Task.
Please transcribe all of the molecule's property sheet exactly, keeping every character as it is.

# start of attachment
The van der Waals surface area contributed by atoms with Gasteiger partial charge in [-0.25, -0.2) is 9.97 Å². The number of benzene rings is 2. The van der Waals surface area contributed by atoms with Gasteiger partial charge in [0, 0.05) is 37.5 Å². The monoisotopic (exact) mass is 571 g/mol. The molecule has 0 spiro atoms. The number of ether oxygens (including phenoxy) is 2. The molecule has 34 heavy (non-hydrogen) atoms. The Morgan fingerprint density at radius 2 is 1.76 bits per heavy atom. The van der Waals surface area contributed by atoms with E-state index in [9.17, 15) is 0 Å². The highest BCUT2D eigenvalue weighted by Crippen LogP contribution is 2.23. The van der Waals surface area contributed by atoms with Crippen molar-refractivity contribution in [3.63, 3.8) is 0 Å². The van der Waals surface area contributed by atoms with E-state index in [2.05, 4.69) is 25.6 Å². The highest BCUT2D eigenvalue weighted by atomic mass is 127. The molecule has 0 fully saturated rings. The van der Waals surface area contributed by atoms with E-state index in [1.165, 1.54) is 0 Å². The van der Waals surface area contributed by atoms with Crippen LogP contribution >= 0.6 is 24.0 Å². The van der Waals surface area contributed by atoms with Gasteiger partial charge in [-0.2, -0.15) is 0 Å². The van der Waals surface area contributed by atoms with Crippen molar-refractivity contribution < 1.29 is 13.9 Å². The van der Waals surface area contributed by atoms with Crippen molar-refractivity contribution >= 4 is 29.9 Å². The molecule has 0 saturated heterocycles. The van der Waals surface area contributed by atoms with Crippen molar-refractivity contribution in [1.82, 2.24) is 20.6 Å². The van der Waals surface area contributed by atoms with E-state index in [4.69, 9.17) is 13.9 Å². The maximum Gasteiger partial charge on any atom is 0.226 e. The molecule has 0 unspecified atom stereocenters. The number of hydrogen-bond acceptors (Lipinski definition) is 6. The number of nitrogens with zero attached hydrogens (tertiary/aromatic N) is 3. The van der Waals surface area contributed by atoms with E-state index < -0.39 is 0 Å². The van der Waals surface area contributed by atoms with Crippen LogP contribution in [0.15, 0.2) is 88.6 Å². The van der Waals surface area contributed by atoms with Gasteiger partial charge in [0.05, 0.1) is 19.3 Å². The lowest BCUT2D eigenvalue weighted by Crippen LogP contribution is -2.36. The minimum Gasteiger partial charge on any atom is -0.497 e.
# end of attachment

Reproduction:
The van der Waals surface area contributed by atoms with Gasteiger partial charge in [-0.25, -0.2) is 9.97 Å². The number of benzene rings is 2. The van der Waals surface area contributed by atoms with Gasteiger partial charge in [0, 0.05) is 37.5 Å². The monoisotopic (exact) mass is 571 g/mol. The molecule has 0 spiro atoms. The number of ether oxygens (including phenoxy) is 2. The molecule has 34 heavy (non-hydrogen) atoms. The Morgan fingerprint density at radius 2 is 1.76 bits per heavy atom. The van der Waals surface area contributed by atoms with E-state index in [9.17, 15) is 0 Å². The highest BCUT2D eigenvalue weighted by Crippen LogP contribution is 2.23. The van der Waals surface area contributed by atoms with Crippen molar-refractivity contribution in [3.63, 3.8) is 0 Å². The van der Waals surface area contributed by atoms with E-state index in [2.05, 4.69) is 25.6 Å². The highest BCUT2D eigenvalue weighted by atomic mass is 127. The molecule has 0 fully saturated rings. The van der Waals surface area contributed by atoms with E-state index in [1.165, 1.54) is 0 Å². The van der Waals surface area contributed by atoms with Crippen LogP contribution >= 0.6 is 24.0 Å². The van der Waals surface area contributed by atoms with Gasteiger partial charge in [-0.2, -0.15) is 0 Å². The van der Waals surface area contributed by atoms with Crippen molar-refractivity contribution < 1.29 is 13.9 Å². The van der Waals surface area contributed by atoms with Crippen molar-refractivity contribution >= 4 is 29.9 Å². The molecule has 0 saturated heterocycles. The van der Waals surface area contributed by atoms with Crippen molar-refractivity contribution in [1.82, 2.24) is 20.6 Å². The van der Waals surface area contributed by atoms with E-state index in [4.69, 9.17) is 13.9 Å². The maximum Gasteiger partial charge on any atom is 0.226 e. The molecule has 0 unspecified atom stereocenters. The number of hydrogen-bond acceptors (Lipinski definition) is 6. The number of nitrogens with zero attached hydrogens (tertiary/aromatic N) is 3. The van der Waals surface area contributed by atoms with E-state index < -0.39 is 0 Å². The van der Waals surface area contributed by atoms with Crippen LogP contribution in [0.15, 0.2) is 88.6 Å². The van der Waals surface area contributed by atoms with Gasteiger partial charge in [0.05, 0.1) is 19.3 Å². The lowest BCUT2D eigenvalue weighted by Crippen LogP contribution is -2.36. The minimum Gasteiger partial charge on any atom is -0.497 e.